'Holland are a joke': The view from the Netherlands following Euro 2012 exit

 

“Holland
are a joke” is the headline in Volkskrant.

The Dutch press have come down hard after their team’s inglorious exit from the European Championships.

The Metro led with “All zeros for Orange” as their team crashed out of their group having not registered a single point.

The performance was labeled as an “embarrassment” by Algemeen Dagblad and De Telegraaf called Sunday night “a black page in Holland’s football history.”

The big question in Holland is now where the blame lies for such a poor performance. After finishing as runners-up at the last World Cup and scoring 37 goals in a flawless qualifying campaign for this competition, Bert van Marwijk’s team were hotly tipped to top their group and possibly reach the final. Instead, they suffered a shock defeat to Denmark, lost to their great rivals Germany and crumbled after 20 minutes against Portugal.

The press are still undecided on Van Marwijk’s fate as the Dutch FA begin their deliberations.

KNVB director Bert van Oostveen feels that a decision regarding Van Marwijk’s future should not be made too hastily. Van Oostveen knows though that the pressure on the coach is mounting after the early elimination.

“In terms of results the Dutch performance was under-par,'' says the director of professional football, “But we have recently renewed his contract until 2016”.

This comment perhaps insinuates that financial reasons may be holding the Dutch back from cutting ties with their manager. However, Van Oostveen was also quick to mention the coach's successes on the pitch: “We must not forget that under him we have had two faultless qualifications and finished second at a World Cup.”

In contrast with Van Oostveen’s delicacy in the matter, Gerard Marsman, head of the Dutch Coaching Association, said that Van Marwijk should be “cut loose” with immediate effect after Holland’s dismal performance. He added that he had “expected more” from the men in Orange.

Most countries would have seen a huge backlash against their national team coach after such a disappointing tournament. However, the difference in opinion between Van Oostveen and Marsman seems to reflect the split opinion amongst the Dutch press and public over the future of Van Marwijk.

The division in Holland was made clear by a survey conducted by ‘Oranje Talk of the Day’ that showed that 55 per cent of people thought that the coach should go.

As well as 45 per cent of the public, many of the players backed their coach.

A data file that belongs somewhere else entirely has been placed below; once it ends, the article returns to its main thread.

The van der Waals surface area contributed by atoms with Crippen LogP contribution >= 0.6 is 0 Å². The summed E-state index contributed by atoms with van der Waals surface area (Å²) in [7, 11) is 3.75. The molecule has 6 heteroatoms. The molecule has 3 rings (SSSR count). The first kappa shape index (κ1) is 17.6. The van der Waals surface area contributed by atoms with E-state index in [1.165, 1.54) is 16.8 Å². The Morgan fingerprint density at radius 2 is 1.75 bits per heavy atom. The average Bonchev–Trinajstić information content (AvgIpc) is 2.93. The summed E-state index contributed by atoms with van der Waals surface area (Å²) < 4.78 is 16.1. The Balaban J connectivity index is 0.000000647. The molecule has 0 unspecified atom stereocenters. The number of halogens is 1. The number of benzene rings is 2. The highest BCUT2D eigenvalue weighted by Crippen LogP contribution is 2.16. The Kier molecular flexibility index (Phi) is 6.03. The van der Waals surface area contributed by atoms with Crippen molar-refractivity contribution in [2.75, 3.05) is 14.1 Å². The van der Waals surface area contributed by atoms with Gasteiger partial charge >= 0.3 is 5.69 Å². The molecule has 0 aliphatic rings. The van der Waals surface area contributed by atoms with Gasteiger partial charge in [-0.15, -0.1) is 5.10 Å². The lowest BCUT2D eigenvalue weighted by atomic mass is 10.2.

Tottenham's Rafael van der Vaart showed his support, saying: “For me he shouldn’t go.”

Wesley Sneijder further added: “We have all failed together, do not blame the coach.”

The Holland camp was hounded throughout the tournament by rumours of infighting and disunity and as a result of this the players have admitted that they did not perform to their best.

This has not escaped the notice of the press as SP! comments that “egos have destroyed the team,” and Algemeen Dagblad observes, “disgruntled reserve players have caused unrest,” leading to tension between the growing number of high-profile players in the squad.

Big name players such as Van der Vaart, Klaas-Jan Huntelaar and Ibrahim Afellay were agitated at being left out of the starting line-up and this unhappiness spread through the camp and was reflected when Arjen Robben jumped the advertising hoardings in frustration rather than run across the pitch to be replaced by Dirk Kuyt against Germany.

Holland captain Mark van Bommel, who tried hard to keep his fracturing side together, offered his opinion on why a team that promised so much failed to deliver.

According to Van Bommel there is a logical explanation. "During the World Cup in 2010 it was clear what the arrangement would be, there was no discussion. Now the roles have changed. At that time Afellay still played at PSV (rather than European giants Barcelona), Rafael van der Vaart was on the bench at Real Madrid and Klaas-Jan Huntelaar’s appearances for AC Milan were rare,” he said.

Following the World Cup many of the ‘squad players’ in the Holland set-up became stars and first team regulars at their respective clubs. This meant that the Dutch squad this year was full of individuals who believed they deserved a first team place rather than be part of a squad united in search for victory.

As Van Bommel said, “There are only eleven players on the field, but the rest must have the same goal in mind: all must strive together to become European champions." he was quoted as saying by Spits News.

The question still remains in Holland whether it is the coach or the players who are to blame or a combination of the two. What is certain though is that someone must find a solution to this age old Dutch disunity if they are to fulfil their potential.

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